In Willard v. Wood, 135 U.S. 309, in error to the Supreme Court of the District of Columbia, it was held that the question whether the remedy of the mortgagee against the grantee of the mortgagor to enforce an agreement contained in the deed to him to pay the mortgage debt, be at law or in equity, was governed by the lex fori, and that in the District of Columbia such remedy was by bill in equity only.Summary of this case from Johns v. Wilson
Argued April 22, 1890. Decided May 5, 1890.
The question whether the remedy of a mortgagee against a grantee of the mortgagor, to enforce an agreement of such grantee, contained in the deed to him, to pay the mortgage debt, is at law or in equity, is governed by the lex fori. In the District of Columbia, a mortgagee can enforce an agreement of the grantee of the mortgagor, contained in the deed to him, to pay the mortgage debt, by bill in equity only, although by the law of the place where the land is, and where the mortgage and the subsequent deed were made, he might sue the grantee at law. A statement of facts agreed by the parties, or case stated, in an action at law, (while it waives all questions of pleading or of form of action, which might have been cured by amendment,) does not enable a court of law to assume the jurisdiction of a court of equity.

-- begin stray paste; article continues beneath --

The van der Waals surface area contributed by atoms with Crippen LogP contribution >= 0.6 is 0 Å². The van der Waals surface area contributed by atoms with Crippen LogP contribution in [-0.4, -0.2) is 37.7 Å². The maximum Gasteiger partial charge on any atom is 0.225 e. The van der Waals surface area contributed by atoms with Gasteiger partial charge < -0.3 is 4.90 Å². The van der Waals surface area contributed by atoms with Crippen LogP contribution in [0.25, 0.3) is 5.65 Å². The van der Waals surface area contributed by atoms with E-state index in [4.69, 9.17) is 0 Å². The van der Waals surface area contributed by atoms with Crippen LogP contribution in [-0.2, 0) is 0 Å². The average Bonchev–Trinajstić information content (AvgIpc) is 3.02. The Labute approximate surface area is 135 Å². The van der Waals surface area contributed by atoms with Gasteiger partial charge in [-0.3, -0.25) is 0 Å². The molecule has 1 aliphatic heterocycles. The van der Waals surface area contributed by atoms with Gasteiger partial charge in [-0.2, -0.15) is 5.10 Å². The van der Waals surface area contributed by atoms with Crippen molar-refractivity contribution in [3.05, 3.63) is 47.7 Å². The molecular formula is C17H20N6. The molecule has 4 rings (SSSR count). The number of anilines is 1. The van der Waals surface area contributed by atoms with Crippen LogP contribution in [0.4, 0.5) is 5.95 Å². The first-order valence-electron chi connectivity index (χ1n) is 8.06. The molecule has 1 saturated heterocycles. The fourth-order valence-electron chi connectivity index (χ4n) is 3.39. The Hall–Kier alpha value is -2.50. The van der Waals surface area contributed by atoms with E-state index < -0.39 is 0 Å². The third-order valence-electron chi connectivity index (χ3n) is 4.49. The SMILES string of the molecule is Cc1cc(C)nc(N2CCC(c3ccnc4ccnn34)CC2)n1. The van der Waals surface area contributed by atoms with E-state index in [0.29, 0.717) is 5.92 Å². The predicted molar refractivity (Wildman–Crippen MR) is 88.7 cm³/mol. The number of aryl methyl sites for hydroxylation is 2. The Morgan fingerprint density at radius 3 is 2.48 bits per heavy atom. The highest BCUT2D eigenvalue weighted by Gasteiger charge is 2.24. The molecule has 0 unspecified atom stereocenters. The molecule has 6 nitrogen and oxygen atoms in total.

Mr. Enoch Totten, (with whom was Mr. Stephen Condit on the brief,) for plaintiff in error.
Mr. John Sidney Webb, (with whom were Mr. W.B. Webb and Mr. H.R. Webb on the brief,) for defendant in error.
THIS was an action at law by the administrator of the assignee of a mortgage against the executrix of a purchaser of the equity of redemption to recover so much of the mortgage debt as remained unsatisfied after a foreclosure sale. The declaration set forth the substance of the facts afterwards agreed by the parties. The defendant pleaded: 1st. That the testator was never indebted as alleged; 2d. The statute of limitations of three years. The plaintiff joined issue on both pleas. The case was heard in the Supreme Court of the District of Columbia in general term upon an agreed statement of facts, in substance as follows:
On July 7, 1868, at Brooklyn in the State of New York, Martin Dixon executed and delivered to Charles Christmas a bond for the payment of $14,000 in five years, with interest, and a mortgage of land in Brooklyn to secure the payment of the bond.
On July 19, 1869, at Brooklyn, Dixon, by deed beginning with the words "This indenture," but otherwise in the form of a deed poll, and signed and sealed by him only, in consideration of $17,000 to him paid, conveyed the land in fee to William W.W. Wood, "subject, however, to the mortgage" aforesaid, "which said mortgage, with the interest due and to grow due thereon, the party of the second part hereby assumes and covenants to pay, satisfy and discharge, the amount thereof forming a part of the consideration herein expressed and having been deducted therefrom."